A Bay Ridge-Nassau Street service that runs in tandem with the (R) like the old <R> Banker's special, but with expanded hours is probably the best way to solve the problem without any construction IMO. 95th street should have enough capacity to turn those trains. Essex would probably be the cause of the upper limit on capacity, as if you look at the track map, the distance that would have to be covered on a single track is rather long.

With a little construction, the old four-track Nassau config could probably be restored, and termination could be done in the middle of Canal street, thus allowing for more frequency. As a bonus, a couple trains each morning and evening (maybe 2-3) before morning rush and then 2-3 after evening rush, could run to Broadway Junction if they need ENY access. Apologies if this proposal already came up earlier in the thread.

Also, and unrelated, why did they reconfigure Nassau? What possible benefit was gained by removing two tracks from service and adding a bunch of slow curves to Brooklyn-bound service?

As I would do it, trains would in fact be from Bay Ridge to Essex as a "Brown (K)" OR as a (Z) line of its own, with scheduled in service yard runs from and to Broadway Junction that would be noted as such in the schedule..

As noted, the reason the configuration was changed was only having to have one platform at Canal and Bowery for the (J) and (Z).  Before the change, what used to be the "express tracks" were in fact northbound terminal tracks and there used to be a walkway between the southbound and northbound platforms at Canal that was done away with when the "downtown express" track became the "uptown" track.  The only way I can see this changing is if the SAS were eventually connected to the Nassau line and continued to Brooklyn.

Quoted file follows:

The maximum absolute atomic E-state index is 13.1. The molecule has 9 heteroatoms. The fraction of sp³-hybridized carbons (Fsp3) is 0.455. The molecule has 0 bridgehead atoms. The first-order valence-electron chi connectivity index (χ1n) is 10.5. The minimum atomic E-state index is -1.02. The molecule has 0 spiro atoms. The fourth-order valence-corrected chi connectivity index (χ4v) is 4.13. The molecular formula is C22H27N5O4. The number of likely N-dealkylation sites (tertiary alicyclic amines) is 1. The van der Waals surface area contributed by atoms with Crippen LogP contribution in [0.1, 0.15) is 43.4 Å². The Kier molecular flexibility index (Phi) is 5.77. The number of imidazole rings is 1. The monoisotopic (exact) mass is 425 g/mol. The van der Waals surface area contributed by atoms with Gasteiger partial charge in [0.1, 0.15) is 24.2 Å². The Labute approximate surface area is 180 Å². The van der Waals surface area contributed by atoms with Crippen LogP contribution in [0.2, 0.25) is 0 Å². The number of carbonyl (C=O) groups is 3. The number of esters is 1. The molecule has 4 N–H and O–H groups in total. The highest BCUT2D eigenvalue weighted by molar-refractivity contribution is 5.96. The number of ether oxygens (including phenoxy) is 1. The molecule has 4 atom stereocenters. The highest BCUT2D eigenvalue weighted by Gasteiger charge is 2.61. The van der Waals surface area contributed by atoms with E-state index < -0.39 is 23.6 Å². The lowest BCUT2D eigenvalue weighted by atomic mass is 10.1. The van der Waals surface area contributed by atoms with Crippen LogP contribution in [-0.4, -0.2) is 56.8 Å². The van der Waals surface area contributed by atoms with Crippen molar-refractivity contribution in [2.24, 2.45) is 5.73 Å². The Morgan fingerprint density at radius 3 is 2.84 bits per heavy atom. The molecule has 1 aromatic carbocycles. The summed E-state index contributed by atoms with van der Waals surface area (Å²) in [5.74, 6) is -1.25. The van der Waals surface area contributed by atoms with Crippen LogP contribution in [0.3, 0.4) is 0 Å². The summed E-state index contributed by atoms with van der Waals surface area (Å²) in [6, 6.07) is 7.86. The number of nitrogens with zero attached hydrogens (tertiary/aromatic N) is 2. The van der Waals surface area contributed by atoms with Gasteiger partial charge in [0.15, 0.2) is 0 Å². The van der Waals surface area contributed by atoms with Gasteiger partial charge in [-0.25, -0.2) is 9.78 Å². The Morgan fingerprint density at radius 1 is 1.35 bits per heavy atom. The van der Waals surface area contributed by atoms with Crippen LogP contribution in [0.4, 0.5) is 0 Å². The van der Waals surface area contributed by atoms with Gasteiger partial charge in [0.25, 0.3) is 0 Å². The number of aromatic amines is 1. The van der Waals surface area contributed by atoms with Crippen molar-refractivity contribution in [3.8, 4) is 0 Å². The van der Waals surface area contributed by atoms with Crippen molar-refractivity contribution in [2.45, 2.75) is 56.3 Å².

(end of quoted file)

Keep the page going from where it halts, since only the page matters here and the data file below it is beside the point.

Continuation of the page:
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Posted (edited)
21 hours ago, Jcb said:

A Bay Ridge-Nassau Street service that runs in tandem with the (R) like the old <R> Banker's special, but with expanded hours is probably the best way to solve the problem without any construction IMO. 95th street should have enough capacity to turn those trains. Essex would probably be the cause of the upper limit on capacity, as if you look at the track map, the distance that would have to be covered on a single track is rather long.